Two of the world’s leading scholars of the Aztec language and culture have translated Sahagún’s monumental and encyclopedic study of native life in Mexico at the time of the Spanish Conquest. This immense undertaking is the first complete translation into any language of Sahagún’s Nahuatl text, and represents one of the most distinguished contributions in the fields of anthropology, ethnography, and linguistics.
Written between 1540 and 1585, the Florentine Codex (so named because the manuscript has been part of the Laurentian Library’s collections since at least 1791) is the most authoritative statement we have of the Aztecs’ lifeways and traditions—a rich and intimate yet panoramic view of a doomed people.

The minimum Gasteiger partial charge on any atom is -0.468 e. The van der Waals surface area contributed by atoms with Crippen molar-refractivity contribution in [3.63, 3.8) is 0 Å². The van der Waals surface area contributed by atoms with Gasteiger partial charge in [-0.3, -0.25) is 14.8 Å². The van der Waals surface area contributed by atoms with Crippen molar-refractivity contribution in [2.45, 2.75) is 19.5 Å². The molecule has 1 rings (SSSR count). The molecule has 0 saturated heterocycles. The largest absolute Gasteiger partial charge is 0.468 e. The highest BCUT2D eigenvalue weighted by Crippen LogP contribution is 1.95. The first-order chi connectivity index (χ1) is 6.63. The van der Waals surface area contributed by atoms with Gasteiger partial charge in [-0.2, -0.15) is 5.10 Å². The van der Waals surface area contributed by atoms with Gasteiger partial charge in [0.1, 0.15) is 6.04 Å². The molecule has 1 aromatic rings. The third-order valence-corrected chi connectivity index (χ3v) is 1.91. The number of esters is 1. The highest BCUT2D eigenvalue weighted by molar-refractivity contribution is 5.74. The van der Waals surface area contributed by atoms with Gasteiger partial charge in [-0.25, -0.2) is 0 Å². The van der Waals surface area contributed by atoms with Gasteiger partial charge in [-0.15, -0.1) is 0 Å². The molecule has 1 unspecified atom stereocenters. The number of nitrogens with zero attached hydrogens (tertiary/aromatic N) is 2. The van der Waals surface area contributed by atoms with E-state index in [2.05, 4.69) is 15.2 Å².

The Florentine Codex is divided by subject area into twelve books and includes over 2,000 illustrations drawn by Nahua artists in the sixteenth century.
Book Twelve contains a meticulous retelling of the Spanish conquest of Mexico, from the days leading up to the first arrival of Cortes to the eventual submission of the Tlatilulcans, the Tenochtitlans, and their rulers to the Spaniards.